And you know, say there’s a disagreement about sanctuary cities, could the federal government say, “Well we’ll simply shut down your access to the social security database if you don’t decide to end your sanctuary city status,”? That kind of centralized power that can reach right into your operational capability is a very interesting threat model that we would want to think about in this world. So that’s kind of this first piece I wanted to just address about the excitement that I have about this world, but also the real dangers that we need to be thinking about if we actually are successful in executing around this world.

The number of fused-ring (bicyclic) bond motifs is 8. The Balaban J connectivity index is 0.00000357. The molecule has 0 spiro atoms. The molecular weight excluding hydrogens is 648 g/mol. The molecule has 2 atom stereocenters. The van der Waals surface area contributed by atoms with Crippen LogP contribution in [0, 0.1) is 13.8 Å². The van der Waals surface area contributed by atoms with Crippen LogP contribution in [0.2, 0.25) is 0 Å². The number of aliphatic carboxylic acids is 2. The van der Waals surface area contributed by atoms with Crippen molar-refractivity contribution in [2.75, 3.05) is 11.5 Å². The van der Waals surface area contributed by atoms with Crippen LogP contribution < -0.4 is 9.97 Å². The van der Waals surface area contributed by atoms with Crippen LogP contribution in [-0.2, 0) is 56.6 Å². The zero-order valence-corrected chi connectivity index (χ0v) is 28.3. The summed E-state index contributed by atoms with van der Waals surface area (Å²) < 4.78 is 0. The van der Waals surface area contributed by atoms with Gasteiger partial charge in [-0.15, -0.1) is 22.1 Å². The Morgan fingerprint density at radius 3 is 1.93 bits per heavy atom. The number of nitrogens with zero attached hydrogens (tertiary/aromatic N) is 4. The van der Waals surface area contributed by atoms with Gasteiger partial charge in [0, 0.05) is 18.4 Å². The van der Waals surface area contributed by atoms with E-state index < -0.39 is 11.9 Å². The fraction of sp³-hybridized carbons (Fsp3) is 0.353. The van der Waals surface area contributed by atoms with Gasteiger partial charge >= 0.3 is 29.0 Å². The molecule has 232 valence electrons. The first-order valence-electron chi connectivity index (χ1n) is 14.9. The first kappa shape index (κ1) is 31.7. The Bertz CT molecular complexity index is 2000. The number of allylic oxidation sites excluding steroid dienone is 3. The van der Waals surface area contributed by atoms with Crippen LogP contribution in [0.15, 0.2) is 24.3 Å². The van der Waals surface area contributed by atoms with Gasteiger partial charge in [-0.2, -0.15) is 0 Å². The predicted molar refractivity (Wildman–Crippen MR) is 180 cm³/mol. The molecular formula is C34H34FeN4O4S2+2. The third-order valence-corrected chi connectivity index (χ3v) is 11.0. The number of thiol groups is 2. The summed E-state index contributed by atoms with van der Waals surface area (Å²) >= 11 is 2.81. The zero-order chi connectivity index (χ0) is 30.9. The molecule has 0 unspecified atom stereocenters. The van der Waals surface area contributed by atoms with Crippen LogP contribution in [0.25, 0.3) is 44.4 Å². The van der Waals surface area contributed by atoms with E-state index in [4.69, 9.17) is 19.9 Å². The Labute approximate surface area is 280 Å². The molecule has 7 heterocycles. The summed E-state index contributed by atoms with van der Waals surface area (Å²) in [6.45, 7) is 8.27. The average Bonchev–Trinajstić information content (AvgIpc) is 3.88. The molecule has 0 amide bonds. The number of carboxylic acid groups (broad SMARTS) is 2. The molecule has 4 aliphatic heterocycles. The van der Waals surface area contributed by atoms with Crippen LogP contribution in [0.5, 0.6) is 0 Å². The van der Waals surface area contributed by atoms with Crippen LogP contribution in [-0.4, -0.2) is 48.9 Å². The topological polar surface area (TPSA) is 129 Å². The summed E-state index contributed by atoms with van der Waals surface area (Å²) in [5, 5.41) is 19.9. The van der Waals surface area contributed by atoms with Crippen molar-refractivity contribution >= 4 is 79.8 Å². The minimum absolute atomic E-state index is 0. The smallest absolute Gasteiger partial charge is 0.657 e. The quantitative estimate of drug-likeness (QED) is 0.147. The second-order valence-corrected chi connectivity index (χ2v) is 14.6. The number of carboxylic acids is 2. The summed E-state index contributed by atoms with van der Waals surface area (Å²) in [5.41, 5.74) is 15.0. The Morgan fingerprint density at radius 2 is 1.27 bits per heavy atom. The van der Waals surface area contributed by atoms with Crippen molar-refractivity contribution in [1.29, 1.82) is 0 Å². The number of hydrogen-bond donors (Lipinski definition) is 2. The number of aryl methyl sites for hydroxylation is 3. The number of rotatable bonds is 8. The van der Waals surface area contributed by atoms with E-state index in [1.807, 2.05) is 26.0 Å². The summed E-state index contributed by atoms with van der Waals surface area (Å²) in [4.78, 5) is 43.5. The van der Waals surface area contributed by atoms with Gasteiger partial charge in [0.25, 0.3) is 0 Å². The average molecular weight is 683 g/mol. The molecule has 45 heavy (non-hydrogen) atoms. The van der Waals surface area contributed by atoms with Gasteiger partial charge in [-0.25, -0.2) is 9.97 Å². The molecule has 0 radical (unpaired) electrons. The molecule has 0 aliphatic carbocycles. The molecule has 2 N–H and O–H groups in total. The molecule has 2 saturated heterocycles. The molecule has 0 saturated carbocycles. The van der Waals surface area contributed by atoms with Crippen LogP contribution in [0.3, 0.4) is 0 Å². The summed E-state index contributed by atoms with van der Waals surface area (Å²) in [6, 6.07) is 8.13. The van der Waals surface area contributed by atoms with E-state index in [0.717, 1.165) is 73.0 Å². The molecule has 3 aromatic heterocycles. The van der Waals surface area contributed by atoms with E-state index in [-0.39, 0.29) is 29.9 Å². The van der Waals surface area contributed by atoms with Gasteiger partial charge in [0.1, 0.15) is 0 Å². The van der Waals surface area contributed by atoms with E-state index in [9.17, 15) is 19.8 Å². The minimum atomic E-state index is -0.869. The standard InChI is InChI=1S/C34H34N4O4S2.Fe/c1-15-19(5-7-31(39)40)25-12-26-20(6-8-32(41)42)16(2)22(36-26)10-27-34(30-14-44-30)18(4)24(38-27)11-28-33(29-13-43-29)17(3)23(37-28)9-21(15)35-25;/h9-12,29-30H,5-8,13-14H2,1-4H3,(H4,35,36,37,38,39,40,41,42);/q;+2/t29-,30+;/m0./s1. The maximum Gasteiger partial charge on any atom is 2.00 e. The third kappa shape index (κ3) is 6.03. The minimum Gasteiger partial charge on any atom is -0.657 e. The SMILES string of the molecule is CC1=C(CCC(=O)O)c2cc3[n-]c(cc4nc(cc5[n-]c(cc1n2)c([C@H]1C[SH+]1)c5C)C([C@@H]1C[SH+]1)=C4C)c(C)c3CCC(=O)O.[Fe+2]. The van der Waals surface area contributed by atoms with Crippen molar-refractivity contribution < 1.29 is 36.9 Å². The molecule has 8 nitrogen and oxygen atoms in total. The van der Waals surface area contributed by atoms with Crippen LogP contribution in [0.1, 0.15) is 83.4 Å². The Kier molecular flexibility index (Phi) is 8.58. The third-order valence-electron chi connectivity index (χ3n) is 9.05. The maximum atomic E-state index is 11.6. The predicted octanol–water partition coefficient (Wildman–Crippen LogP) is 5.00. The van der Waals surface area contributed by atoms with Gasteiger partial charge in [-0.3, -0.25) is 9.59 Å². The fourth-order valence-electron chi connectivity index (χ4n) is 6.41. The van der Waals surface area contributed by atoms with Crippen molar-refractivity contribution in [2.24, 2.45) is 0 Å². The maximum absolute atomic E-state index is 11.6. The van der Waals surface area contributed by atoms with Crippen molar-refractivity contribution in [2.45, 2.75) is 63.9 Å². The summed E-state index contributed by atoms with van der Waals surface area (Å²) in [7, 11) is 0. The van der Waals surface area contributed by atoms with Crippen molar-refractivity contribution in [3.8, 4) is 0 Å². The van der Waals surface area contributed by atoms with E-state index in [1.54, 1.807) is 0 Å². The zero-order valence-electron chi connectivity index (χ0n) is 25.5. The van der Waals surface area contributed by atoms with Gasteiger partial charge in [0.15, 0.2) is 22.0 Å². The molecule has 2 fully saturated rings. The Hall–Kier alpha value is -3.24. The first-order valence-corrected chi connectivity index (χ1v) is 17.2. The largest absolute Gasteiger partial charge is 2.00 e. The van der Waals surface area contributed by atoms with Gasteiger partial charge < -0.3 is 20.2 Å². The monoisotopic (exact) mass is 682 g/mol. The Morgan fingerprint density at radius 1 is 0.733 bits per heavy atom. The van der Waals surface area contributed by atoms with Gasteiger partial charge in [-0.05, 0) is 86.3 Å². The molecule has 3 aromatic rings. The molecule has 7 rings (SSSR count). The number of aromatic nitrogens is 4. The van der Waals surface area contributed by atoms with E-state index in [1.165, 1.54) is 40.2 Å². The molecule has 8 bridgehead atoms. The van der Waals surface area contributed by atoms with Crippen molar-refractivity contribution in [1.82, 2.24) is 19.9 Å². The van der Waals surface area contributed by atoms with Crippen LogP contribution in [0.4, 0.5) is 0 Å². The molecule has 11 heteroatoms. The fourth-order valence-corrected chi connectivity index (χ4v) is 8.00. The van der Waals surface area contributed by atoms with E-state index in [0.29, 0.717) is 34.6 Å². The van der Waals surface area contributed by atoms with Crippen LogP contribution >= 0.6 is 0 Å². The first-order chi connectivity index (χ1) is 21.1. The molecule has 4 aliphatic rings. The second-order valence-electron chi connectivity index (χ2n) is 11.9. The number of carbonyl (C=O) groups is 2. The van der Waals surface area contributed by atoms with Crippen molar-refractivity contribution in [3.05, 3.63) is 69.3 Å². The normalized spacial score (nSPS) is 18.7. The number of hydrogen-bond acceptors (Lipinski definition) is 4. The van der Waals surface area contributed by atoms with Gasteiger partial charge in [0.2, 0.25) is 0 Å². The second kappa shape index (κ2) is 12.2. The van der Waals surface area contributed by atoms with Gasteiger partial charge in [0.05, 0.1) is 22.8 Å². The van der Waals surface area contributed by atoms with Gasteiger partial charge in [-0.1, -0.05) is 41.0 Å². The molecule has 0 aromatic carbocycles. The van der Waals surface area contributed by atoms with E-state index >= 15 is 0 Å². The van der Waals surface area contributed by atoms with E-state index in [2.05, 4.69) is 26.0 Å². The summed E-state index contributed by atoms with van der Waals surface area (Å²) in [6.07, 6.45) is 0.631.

Maybe the second big thing I spend a lot of time thinking about here, we just organized a conference about it this past weekend, and there was a Forum event on Friday, which you can actually watch the video which had Reid Hoffman, and myself, and Ash Carter, Latanya Sweeney, and Vanita Gupta who’s a civil rights lawyer, is this notion if public interest technology.